Studying for the RD exam = the most stressful, annoying, terrifying, semi-fun (barely!) thing you get to do AFTER you have just spent 10 months as a dietetic intern/slave/student/professional handout creator. Especially when all you want to do is go outside and play beach volleyball!
I’ve never been one to love to study. I’m a procrastinator by trade and typically put things off to the last minute. However, based on everything I’ve read and advice from friends and preceptors, this was one of those circumstances where that mentality wasn’t going to work for me. So I buckled in for a long summer hanging out with Jean Inman.
I was fortunate that one of my preceptors gave me her copy of Jean Inman. It’s expensive BUT TOTALLY WORTH IT. I briefly looked online and found one on Craigslist, so older versions or used copies are available if you are looking to save some money. Girls in my internship split the cost and made copies of the materials. No matter which way you do it, I would recommend utilizing her guide.
However, I couldn’t listen to the CDs. They put me to sleep and I knew there was no way I could sit and pay attention. Instead, I focused on reading the material and creating notes and flashcards of the material I didn’t know. I think this helped me to streamline the material and organize what I knew vs. what I didn’t know.
The best way to prepare yourself is via practice tests. The practice tests were invaluable when it came to preparing me for the actual exam. I used a combination of the Inman tests and the StEp practice tests from the Academy. Fortunately, our internship paid for us to have access to the SteP guide. I liked the StEp guide because it provided feedback and cited sources for the questions. As a researched based profession, I found this especially helpful.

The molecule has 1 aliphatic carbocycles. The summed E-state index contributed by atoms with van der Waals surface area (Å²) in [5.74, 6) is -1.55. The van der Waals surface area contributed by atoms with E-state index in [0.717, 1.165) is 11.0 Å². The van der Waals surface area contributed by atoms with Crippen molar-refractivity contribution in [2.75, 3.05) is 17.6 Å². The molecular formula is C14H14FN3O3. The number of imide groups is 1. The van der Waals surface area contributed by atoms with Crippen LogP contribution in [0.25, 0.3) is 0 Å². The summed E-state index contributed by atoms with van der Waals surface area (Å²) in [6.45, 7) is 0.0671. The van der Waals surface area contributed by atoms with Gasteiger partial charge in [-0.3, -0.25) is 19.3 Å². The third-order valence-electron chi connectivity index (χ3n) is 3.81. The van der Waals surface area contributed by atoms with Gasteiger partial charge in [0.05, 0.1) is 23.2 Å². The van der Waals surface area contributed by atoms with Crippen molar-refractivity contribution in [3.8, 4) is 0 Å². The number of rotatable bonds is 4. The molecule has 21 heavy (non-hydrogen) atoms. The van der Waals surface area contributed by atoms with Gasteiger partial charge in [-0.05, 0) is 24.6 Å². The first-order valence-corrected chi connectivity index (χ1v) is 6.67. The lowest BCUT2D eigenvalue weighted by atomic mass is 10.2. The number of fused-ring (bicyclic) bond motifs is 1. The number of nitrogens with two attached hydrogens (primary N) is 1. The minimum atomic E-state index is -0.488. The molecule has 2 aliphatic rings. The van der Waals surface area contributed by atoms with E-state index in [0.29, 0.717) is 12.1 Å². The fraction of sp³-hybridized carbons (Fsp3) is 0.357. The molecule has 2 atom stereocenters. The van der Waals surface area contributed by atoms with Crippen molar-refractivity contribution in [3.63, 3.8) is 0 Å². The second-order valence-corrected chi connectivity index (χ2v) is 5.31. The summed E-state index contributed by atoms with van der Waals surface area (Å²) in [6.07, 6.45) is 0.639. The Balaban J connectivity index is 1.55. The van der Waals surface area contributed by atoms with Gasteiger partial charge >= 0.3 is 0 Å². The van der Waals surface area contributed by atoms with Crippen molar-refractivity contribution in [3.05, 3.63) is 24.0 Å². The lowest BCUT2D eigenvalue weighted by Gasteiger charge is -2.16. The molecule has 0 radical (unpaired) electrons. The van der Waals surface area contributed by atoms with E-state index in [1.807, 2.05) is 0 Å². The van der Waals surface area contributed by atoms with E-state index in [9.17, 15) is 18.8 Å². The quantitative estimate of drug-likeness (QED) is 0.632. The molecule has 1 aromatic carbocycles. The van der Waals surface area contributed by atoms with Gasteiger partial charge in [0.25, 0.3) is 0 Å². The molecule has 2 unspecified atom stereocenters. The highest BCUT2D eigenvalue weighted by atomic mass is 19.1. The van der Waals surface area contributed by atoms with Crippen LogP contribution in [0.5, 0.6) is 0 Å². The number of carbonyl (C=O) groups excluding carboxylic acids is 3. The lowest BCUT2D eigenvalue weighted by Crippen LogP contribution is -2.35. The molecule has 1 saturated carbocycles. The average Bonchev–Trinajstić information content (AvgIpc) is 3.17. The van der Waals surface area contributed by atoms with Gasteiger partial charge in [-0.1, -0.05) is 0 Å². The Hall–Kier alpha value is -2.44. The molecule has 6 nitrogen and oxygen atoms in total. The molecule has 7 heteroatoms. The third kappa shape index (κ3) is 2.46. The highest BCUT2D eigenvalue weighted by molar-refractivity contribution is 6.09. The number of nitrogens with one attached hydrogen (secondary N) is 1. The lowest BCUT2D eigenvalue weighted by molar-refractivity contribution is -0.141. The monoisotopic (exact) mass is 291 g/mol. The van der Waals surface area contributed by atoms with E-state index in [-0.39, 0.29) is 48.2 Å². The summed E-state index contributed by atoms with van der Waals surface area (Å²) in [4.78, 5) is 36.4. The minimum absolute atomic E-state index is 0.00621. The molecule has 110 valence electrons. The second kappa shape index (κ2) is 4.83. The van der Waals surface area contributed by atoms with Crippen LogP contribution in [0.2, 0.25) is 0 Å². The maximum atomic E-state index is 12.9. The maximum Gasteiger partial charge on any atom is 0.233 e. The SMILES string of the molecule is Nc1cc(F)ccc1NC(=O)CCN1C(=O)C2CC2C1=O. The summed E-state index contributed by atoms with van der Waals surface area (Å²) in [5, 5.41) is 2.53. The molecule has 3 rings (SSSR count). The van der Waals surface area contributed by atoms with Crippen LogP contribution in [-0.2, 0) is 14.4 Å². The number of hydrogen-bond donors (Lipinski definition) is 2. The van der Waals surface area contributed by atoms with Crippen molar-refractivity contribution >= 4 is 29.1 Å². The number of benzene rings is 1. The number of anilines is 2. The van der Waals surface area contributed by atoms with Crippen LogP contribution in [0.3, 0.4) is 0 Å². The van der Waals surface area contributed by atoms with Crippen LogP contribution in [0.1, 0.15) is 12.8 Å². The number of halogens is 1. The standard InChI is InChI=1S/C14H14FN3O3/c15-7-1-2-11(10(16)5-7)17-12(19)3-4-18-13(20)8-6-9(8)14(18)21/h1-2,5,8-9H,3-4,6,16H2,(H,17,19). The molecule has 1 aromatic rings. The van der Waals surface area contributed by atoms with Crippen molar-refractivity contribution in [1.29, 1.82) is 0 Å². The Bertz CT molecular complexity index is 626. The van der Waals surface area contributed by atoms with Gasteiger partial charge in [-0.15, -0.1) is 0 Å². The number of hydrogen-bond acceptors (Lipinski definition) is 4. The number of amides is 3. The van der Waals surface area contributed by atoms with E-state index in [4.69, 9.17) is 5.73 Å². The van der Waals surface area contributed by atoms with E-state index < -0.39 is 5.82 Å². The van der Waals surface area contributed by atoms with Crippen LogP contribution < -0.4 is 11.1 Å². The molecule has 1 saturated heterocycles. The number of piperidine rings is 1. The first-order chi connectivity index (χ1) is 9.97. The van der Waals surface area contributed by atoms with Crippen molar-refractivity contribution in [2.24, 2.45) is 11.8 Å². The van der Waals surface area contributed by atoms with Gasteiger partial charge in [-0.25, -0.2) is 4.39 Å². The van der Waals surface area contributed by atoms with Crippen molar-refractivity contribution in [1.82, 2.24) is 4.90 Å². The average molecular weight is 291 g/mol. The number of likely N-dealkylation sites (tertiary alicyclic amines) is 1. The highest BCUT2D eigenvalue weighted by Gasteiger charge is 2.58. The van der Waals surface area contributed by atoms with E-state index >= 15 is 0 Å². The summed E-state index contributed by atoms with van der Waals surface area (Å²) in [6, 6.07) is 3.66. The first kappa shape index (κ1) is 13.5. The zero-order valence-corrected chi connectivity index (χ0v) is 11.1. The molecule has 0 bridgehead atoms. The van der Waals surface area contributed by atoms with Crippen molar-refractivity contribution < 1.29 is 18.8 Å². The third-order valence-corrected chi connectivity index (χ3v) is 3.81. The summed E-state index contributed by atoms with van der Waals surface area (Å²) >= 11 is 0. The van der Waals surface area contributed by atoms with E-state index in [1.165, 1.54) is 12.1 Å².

The final step to studying for the exam was mental toughness. This past summer, I was fortunate to watch a lot of professional beach volleyball. Watching these tournaments and athletes up close, you can tell which players have the mental edge. It’s what separates the Kobe Bryants and Kerri Walshs of the world. Those players with mental toughness, close out games and make their serve when it counts. The extreme focus and dedication are what have led them to greatness. This is the mentality I used to approach the exam.
I focused on my strengths and didn’t spend too much time studying information I already knew. I kept my cool, trying to think about what would an entry-level RD be expected to know? Most entry-level clinical RDs would not be thrown into an advanced field of dietetics practice without any resources to refer to. I used this thinking throughout most of my RD exam preparation. I did not spend my time memorizing specific lab values or medications but instead focused on understanding nutrition concepts and how to apply them in situations to problem solve.
On the day of the exam, I was nervous (who wouldn’t be????) but I knew that there was no amount of morning cramming that’s going to help you pass. I remained calm and knew that if I got to 125 questions and the screen went blank I passed. There weren’t very many surprise questions. I did get asked a few questions about steroid medications that I wasn’t as prepared for, but I think they may have been test questions. I passed and was grateful that I did not over study. After taking the exam, I realized that for me and my test taking skills, I studied the ideal amount of time.
The time frame for my studying wasn’t too long. I felt that with the amount of schooling, work experience, and the internship, I was either prepared or not. I intensely studied the exam for 1 week. The month prior, I spent a couple of hours a week reading over Inman and taking the StEp practice exams. I’m the most frustrated about how intensely I studied the first domain (my weakest area) only to discover that I got asked zero memorable/hard questions.
The best advice I can give is to know your study habits and what works best for you. Focus on the areas that you are weakest in and be open to different study material options. Don’t stress out about memorizing the material! To me, the exam was very conceptual. Focus on problem solving skills and read every question thoroughly!
Lastly, here is a round-up of blog posts from other RDs that I found helpful when studying. These helped me to formulate my study plan and also what resources are out there!
Hope that helps! Best of luck to any future RDs 🙂